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Sewald Coat of Arms / Sewald Family Crest

Sewald Coat of Arms / Sewald Family Crest

The surname of SEWALD was a baptismal name 'the son of Sewal'. The name was derived from the Old English word Saeweald, meaning sea-power. The name was recorded as Seuuold (without surname) as a tenant in the Domesday Book of 1086. Seuuale filius Fulgeri, was recorded in Leicestershire in 1198. Sewallus de Cleton, County Hertforshire, 1273. Sewal atte Ponde was recorded in County Lancashire in 1300. Sewall Dapifer of Yorkshire, was listed in the Yorkshire Poll Tax of 1379. As a personal name Sewal lingered on into the 16th century and Sewall Worth of Titherington, County Cheshire, was recorded in 1520. Francis Hodge married Joanna Sewall, at Westminster, London in the year 1586. Robert Sewall and Jane Ryves were married in Canterbury, Kent in the year 1664. The name has many variant spellings which include SEWILL, SEWELSON and SEWALT. At first the coat of arms was a practical matter which served a function on the battlefield and in tournaments. With his helmet covering his face, and armour encasing the knight from head to foot, the only means of identification for his followers was the insignia painted on his shield, and embroidered on his surcoat, the flowing and draped garment worn over the armour. Over the centuries, most people in Europe have accepted their surname as a fact of life, as irrevocable as an act of God. However much the individual may have liked or disliked the surname, they were stuck with it, and people rarely changed them by personal choice. A more common form of variation was in fact involuntary, when an official change was made, in other words, a clerical error. The name was also an occupational name for a swineherd, one who looked after the swine, derived from the Old English elements of SU (pig) and HIERD (herd). Occupational surnames originally denoted the actual occupation followed by the individual. At what period they became hereditary is a difficult problem. Many of the occupation names were descriptive and could be varied. In the Middle Ages, at least among the Christian population, people did not usually pursue specialized occupations exclusively to the extent that we do today, and they would, in fact, turn their hand to any form of work that needed to be done, particularly in a large house or mansion, or on farms and smallholdings.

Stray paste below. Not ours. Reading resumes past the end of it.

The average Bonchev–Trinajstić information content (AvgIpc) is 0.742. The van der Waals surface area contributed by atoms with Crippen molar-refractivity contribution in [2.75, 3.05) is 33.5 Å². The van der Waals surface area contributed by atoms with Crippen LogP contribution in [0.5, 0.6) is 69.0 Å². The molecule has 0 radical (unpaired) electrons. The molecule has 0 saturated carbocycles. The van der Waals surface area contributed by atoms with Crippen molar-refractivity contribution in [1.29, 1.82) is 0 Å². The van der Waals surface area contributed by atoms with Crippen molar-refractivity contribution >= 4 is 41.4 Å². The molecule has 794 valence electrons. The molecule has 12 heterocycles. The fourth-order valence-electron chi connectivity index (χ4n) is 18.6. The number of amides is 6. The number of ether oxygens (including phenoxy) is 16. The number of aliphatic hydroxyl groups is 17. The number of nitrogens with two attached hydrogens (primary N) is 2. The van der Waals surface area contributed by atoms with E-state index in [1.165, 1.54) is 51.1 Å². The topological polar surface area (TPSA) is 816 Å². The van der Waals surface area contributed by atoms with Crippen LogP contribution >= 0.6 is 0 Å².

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Last Updated: Dec. 1st, 2021

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